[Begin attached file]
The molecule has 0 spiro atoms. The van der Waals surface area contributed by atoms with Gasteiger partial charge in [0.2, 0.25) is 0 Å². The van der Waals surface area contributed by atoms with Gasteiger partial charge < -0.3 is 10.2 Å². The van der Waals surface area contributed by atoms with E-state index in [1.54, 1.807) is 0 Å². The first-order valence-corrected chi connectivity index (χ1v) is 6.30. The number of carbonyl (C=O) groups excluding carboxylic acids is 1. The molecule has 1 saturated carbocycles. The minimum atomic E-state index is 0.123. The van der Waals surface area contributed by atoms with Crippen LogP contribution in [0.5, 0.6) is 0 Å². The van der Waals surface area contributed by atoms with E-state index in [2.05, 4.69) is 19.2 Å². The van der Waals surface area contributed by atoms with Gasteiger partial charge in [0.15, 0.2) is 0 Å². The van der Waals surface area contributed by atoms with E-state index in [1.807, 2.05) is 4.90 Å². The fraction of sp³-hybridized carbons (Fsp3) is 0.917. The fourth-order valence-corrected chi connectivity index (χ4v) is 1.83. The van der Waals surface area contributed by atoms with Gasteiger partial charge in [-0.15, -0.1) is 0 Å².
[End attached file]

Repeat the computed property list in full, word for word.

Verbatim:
The molecule has 0 spiro atoms. The van der Waals surface area contributed by atoms with Gasteiger partial charge in [0.2, 0.25) is 0 Å². The van der Waals surface area contributed by atoms with Gasteiger partial charge < -0.3 is 10.2 Å². The van der Waals surface area contributed by atoms with E-state index in [1.54, 1.807) is 0 Å². The first-order valence-corrected chi connectivity index (χ1v) is 6.30. The number of carbonyl (C=O) groups excluding carboxylic acids is 1. The molecule has 1 saturated carbocycles. The minimum atomic E-state index is 0.123. The van der Waals surface area contributed by atoms with Crippen LogP contribution in [0.5, 0.6) is 0 Å². The van der Waals surface area contributed by atoms with E-state index in [2.05, 4.69) is 19.2 Å². The van der Waals surface area contributed by atoms with Gasteiger partial charge in [0.15, 0.2) is 0 Å². The van der Waals surface area contributed by atoms with E-state index in [1.807, 2.05) is 4.90 Å². The fraction of sp³-hybridized carbons (Fsp3) is 0.917. The fourth-order valence-corrected chi connectivity index (χ4v) is 1.83. The van der Waals surface area contributed by atoms with Gasteiger partial charge in [-0.15, -0.1) is 0 Å².